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The long road to become a U.S. Navy Blue Angel pilot

by 2nd Lt. Erin Dorrance
Chief of Internal Information Affairs
photo by Staff Sgt. Randy Redman
The Blue Angels wow the crowd at MacDill's AirFest 2004. The Angels train as soon as the last air show of the season occurs until the beginning of their season.

Kids, parents and senior citizens stared into the skies over MacDill April 3 and 4 as six Navy Blue Angels F-18 Hornets performed close flight formations and aerobatics.

As several thousand crowd members watched the Blue Angels in awe, many surely wondered what it takes to become one. Each Blue Angel must have at least 1,200 flying hours and have a qualification to land on aircraft carriers, said Navy Lt. Mike Blankenship, Blue Angels public affairs officer. Each Blue Angel applicant auditions and is then selected by the current Blue Angels team.

Although the Blue Angels have never had a female pilot, they have their first applicant this year. The selections for the next team will occur in July.

Once the team is chosen, intense training begins.

"The Angels train as soon as the last air show of the season occurs until the beginning of their season," said Lieutenant Blankenship. "They start practicing in mid November and start their winter training January through March in El Centro, Calif. The training is six days a week, two to three times a day."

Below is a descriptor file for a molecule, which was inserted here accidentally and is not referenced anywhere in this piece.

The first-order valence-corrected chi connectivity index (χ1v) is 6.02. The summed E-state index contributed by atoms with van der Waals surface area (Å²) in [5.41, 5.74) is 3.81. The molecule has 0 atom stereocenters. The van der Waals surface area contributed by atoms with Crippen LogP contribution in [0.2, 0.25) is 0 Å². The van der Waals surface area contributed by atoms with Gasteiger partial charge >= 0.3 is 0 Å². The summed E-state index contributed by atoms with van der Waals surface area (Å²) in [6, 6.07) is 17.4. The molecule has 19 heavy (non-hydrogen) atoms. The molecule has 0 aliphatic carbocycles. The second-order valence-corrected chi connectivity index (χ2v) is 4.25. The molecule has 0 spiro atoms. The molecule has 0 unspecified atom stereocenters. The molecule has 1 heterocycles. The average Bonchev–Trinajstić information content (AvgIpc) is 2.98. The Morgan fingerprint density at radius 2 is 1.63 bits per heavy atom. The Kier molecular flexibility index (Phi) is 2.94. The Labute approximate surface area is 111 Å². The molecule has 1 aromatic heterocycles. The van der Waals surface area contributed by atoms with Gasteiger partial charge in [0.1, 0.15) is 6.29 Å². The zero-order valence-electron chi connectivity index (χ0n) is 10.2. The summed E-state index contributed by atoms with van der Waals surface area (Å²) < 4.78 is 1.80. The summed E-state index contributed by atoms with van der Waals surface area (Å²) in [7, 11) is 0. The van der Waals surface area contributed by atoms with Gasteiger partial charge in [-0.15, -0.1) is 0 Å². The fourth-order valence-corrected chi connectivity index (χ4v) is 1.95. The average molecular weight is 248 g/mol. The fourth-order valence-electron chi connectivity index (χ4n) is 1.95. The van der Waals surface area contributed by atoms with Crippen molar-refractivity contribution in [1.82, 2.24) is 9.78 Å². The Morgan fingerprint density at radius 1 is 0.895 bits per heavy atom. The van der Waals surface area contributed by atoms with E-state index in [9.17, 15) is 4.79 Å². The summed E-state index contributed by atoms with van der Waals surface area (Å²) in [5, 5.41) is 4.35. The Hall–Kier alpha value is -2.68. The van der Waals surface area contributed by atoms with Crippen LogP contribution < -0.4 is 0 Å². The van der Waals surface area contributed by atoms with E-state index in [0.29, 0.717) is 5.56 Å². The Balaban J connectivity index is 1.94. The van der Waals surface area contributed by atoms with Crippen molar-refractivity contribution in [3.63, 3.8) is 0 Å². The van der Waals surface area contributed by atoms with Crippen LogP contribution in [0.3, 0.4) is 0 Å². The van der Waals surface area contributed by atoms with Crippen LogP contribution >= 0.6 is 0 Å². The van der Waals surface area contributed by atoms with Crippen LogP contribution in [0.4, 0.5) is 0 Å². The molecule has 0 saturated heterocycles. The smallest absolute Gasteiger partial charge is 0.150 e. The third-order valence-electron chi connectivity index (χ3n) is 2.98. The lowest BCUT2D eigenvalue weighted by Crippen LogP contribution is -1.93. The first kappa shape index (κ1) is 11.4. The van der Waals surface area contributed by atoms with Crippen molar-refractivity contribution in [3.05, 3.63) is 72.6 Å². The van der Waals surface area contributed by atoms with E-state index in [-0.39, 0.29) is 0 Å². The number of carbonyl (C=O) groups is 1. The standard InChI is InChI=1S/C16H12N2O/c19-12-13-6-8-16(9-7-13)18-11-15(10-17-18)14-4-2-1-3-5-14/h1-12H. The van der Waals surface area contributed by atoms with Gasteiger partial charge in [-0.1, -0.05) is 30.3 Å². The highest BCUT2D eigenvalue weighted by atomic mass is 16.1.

"Our job is to make our show look easy," said Navy Lt. Cmdr. David Varner, Blue Angels pilot. "However, to us in the air, it is 40 minutes of physical and mental concentration that make that happen."

Commander Varner, who tried out for the Blue Angles three times before making the elite team, said being a Blue Angel is even better than he imagined.

"The flying is work," he said. "You really feel like a Blue Angel when you have the chance to visit local schools and hospitals. That is the part I really enjoy."

Commander Varner grew up in El Reno, Okla., and liked aviation from the start.

"My dad got me started," he said. "We used to fly the remote control airplanes."

He graduated from the Naval Academy in 1992 and began pilot training in Pensacola, Florida, in 1993. He knew right away that he wanted to fly the F-18 Hornet.

Commander Varner, who leaves the Blue Angels in November after completing a two year tour, said the experience of being a Blue Angel will be one he will always remember.




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